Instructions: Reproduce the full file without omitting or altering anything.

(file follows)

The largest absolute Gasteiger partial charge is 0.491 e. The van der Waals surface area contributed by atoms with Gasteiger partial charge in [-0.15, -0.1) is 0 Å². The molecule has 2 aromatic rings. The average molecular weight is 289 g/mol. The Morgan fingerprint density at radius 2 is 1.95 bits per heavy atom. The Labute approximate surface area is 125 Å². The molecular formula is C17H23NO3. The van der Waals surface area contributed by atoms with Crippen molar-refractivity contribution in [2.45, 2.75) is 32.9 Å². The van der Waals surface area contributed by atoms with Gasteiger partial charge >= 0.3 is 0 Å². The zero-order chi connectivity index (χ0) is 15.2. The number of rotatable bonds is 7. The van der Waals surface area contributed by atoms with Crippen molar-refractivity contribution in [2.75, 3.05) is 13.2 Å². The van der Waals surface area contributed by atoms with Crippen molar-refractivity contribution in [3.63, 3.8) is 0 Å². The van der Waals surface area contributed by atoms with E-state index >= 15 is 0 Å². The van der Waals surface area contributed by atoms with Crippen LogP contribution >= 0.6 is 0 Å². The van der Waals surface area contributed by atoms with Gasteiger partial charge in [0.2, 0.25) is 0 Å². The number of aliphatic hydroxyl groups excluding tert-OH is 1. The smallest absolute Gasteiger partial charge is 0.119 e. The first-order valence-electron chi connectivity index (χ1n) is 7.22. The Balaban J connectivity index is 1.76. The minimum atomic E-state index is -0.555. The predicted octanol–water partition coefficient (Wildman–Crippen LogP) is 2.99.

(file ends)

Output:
The largest absolute Gasteiger partial charge is 0.491 e. The van der Waals surface area contributed by atoms with Gasteiger partial charge in [-0.15, -0.1) is 0 Å². The molecule has 2 aromatic rings. The average molecular weight is 289 g/mol. The Morgan fingerprint density at radius 2 is 1.95 bits per heavy atom. The Labute approximate surface area is 125 Å². The molecular formula is C17H23NO3. The van der Waals surface area contributed by atoms with Crippen molar-refractivity contribution in [2.45, 2.75) is 32.9 Å². The van der Waals surface area contributed by atoms with Gasteiger partial charge >= 0.3 is 0 Å². The zero-order chi connectivity index (χ0) is 15.2. The number of rotatable bonds is 7. The van der Waals surface area contributed by atoms with Crippen molar-refractivity contribution in [2.75, 3.05) is 13.2 Å². The van der Waals surface area contributed by atoms with Crippen molar-refractivity contribution in [3.63, 3.8) is 0 Å². The van der Waals surface area contributed by atoms with E-state index >= 15 is 0 Å². The van der Waals surface area contributed by atoms with Crippen LogP contribution >= 0.6 is 0 Å². The van der Waals surface area contributed by atoms with Gasteiger partial charge in [0.2, 0.25) is 0 Å². The number of aliphatic hydroxyl groups excluding tert-OH is 1. The smallest absolute Gasteiger partial charge is 0.119 e. The first-order valence-electron chi connectivity index (χ1n) is 7.22. The Balaban J connectivity index is 1.76. The minimum atomic E-state index is -0.555. The predicted octanol–water partition coefficient (Wildman–Crippen LogP) is 2.99.